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How the answers are calculated Statements : Simply, these are what you have in the boxes and diamond shapes. You can cover all the statements in the flowchart by writing 1 Test Case that follows the following route 1A-2C-3D-E-4G-5H. Therefore, the Statement Coverage is 1 Branches/Decisions : Decisions that you can take in the process flow diagram (For ...


4

To answer your second question first, defects found in white box testing are the same defects that could be found in black box testing. The main difference is that some defects can be more easily found by white box testing than black box. White box testing can be more than just statement/branch/path coverage. It can also include evaluating application ...


3

Back-end should be tested separately regardless of test results on the front-end. The main reason would be security. It's great that you have tested that front-end can send to back-end only numbers, but what if some person purposely use intercepting tool and forge request send to your back-end and change the number to any other naughty value? This may cause ...


2

When you run white box tests depends on your goal. If your goal is to maximize code coverage then you probably want to measure code coverage, which means you need to run your SUT (system under test) in an environment where you can measure code coverage, e.g. in an IDE or attached to special libraries that collect coverage metrics. If your goal is more ...


2

One of the common ways to unit test the code that uses boto client, aside from "manual" mocking and patching, is to use the moto library which provides a drop-in replacement for the boto client specifically for the use in testing. I don't think you need to set up a virtual inbox, just check that the notification was sent with moto.


2

You have 4 possible decisions/branches: B-C B-D D-E D-A The 2 test cases A-B-D-E-F and A-B-C only cover 3 (1. – 3.) out of 4, which is why it's 75% decision/branch coverage.


2

With your reference to your test case what you have provided is correct but think how the application/function will take the input. It can take only three inputs so when your conditions are split based on the input then we need 5 test cases to execute it. Test Data from your reference: t = -1, 1, 101 s = 99, 101 l = 49, 51 so your test case will be like t=1 ...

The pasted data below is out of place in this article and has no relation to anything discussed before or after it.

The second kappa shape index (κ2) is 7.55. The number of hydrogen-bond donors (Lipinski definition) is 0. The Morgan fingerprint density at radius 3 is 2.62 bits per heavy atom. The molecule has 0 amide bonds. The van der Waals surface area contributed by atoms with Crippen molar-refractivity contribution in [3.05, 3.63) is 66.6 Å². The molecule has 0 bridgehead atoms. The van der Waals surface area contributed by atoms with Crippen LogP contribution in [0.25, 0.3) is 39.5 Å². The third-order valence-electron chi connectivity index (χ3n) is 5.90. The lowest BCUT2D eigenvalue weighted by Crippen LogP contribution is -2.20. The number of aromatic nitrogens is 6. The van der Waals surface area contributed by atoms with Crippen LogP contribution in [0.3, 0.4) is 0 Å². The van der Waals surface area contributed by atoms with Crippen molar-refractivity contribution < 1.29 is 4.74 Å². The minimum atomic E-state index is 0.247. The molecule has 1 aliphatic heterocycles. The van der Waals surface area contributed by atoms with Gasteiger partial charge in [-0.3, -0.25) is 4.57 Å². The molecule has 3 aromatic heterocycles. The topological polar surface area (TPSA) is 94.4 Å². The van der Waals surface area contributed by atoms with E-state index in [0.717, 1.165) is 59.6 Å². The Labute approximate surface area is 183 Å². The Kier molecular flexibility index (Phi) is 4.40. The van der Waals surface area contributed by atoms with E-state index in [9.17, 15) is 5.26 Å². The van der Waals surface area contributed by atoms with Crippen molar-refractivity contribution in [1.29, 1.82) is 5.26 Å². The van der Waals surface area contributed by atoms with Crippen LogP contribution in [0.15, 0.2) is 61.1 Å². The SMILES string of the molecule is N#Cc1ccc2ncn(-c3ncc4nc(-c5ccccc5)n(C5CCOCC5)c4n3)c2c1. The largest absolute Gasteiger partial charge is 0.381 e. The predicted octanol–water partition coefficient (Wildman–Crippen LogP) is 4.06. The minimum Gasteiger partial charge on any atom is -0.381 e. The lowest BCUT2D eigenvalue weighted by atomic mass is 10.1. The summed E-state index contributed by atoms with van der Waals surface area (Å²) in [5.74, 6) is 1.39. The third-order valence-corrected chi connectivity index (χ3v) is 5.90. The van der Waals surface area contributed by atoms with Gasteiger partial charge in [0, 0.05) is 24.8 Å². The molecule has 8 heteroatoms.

2

In addition to Kate and user246's answer. I would like to add that white box testing is normally coded and executed by developers. Yes, white box testing does not have to be automated testing but it is more common for it to be automated. Developers commonly use a unit-testing framework to support their white box testing. Regarding your question: But what ...


1

This is the table showing the values which impact the conditions in your code: Since there are four lines with temperature <0, >100 condition, you can pick different values near both the temperature threshold levels for different tests.


1

Think Boundary Testing based on the conditions shown. The conditions are: t < 0 t > 0 and t < 100 and... s > 100 and l <= 50 s > 100 and l > 50 s < 100 or l > 50 s < 100 and l < 50


1

Is it necessary to consider inputs that the front end blocks when testing the back end? The short answer is YES. The reason the answer is yes is because it is trivial for anyone with a little knowledge to bypass the front-end validation and send invalid data to the back end. It can be done with the tools built in to every browser, not to mention any proxy ...


1

If you're responsible for testing the entire solution then you have to consider all the components which compose that solution. If you are responsible for only back-end testing then you should concentrate on the back-end and do not care of any integrational aspects. In the latter case just leave that headache to the people who are put in charge of ...


1

Unit tests are more closer to the application code where defects hide so easier to design and catch issues on that level compared to black box tests which are many layered away from the issues. On top of other existing good answers, I would like to add a simple unit test code example for reference: testAdd() { int x = 5; int y = -2; int ...


1

Let's start with the basic stuff. Your provided flow chart is simply another representation of example code 1. Every control flow is represented as edge (here line) and connects always two nodes (here statements). In contrast to black-box testing you know the program code that you want to test in white-box testing. In your example you take the code under ...


1

Before doing control flow test, you need to draw a flowchart, then choose a coverage to work with. For statement coverage, you need to find paths (from start to end of flowchart) that go through all statements and the number of these paths is the smallest. In other words, if you run all paths you find out, all statements will be executed and the number of ...


1

Terminology may be not that transparent and some might say that the database - is a dependency, authentication backend - is a dependency (hence, no testing in isolation that is in the "unit test" definition) and think of this kind of tests as "integration"/"functional"/"system". On the other hand, Django and tools around it provide ways for you to use a ...


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